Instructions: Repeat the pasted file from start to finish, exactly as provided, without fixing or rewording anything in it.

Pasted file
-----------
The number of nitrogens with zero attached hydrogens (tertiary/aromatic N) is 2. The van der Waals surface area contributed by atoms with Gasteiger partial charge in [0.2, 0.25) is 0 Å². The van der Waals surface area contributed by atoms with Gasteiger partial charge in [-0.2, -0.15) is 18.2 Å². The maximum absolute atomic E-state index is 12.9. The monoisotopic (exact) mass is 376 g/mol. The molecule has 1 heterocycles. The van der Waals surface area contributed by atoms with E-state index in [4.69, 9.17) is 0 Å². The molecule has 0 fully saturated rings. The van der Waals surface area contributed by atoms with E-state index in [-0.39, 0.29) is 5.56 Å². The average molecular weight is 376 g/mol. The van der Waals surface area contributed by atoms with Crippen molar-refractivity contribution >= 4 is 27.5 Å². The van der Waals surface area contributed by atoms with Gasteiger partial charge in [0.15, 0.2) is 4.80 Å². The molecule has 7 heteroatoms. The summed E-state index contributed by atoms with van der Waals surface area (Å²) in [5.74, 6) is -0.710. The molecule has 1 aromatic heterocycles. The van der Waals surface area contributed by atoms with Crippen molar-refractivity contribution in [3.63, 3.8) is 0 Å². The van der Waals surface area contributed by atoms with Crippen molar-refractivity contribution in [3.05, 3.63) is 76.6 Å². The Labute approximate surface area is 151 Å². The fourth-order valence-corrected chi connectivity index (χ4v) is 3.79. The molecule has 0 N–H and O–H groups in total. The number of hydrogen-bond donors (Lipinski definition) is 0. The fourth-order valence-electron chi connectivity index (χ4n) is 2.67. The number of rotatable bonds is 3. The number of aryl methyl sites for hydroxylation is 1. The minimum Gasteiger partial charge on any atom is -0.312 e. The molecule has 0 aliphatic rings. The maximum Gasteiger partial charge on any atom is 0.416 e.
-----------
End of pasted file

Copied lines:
The number of nitrogens with zero attached hydrogens (tertiary/aromatic N) is 2. The van der Waals surface area contributed by atoms with Gasteiger partial charge in [0.2, 0.25) is 0 Å². The van der Waals surface area contributed by atoms with Gasteiger partial charge in [-0.2, -0.15) is 18.2 Å². The maximum absolute atomic E-state index is 12.9. The monoisotopic (exact) mass is 376 g/mol. The molecule has 1 heterocycles. The van der Waals surface area contributed by atoms with E-state index in [4.69, 9.17) is 0 Å². The molecule has 0 fully saturated rings. The van der Waals surface area contributed by atoms with E-state index in [-0.39, 0.29) is 5.56 Å². The average molecular weight is 376 g/mol. The van der Waals surface area contributed by atoms with Crippen molar-refractivity contribution >= 4 is 27.5 Å². The van der Waals surface area contributed by atoms with Gasteiger partial charge in [0.15, 0.2) is 4.80 Å². The molecule has 7 heteroatoms. The summed E-state index contributed by atoms with van der Waals surface area (Å²) in [5.74, 6) is -0.710. The molecule has 1 aromatic heterocycles. The van der Waals surface area contributed by atoms with Crippen molar-refractivity contribution in [3.63, 3.8) is 0 Å². The van der Waals surface area contributed by atoms with Crippen molar-refractivity contribution in [3.05, 3.63) is 76.6 Å². The Labute approximate surface area is 151 Å². The fourth-order valence-corrected chi connectivity index (χ4v) is 3.79. The molecule has 0 N–H and O–H groups in total. The number of hydrogen-bond donors (Lipinski definition) is 0. The fourth-order valence-electron chi connectivity index (χ4n) is 2.67. The number of rotatable bonds is 3. The number of aryl methyl sites for hydroxylation is 1. The minimum Gasteiger partial charge on any atom is -0.312 e. The molecule has 0 aliphatic rings. The maximum Gasteiger partial charge on any atom is 0.416 e.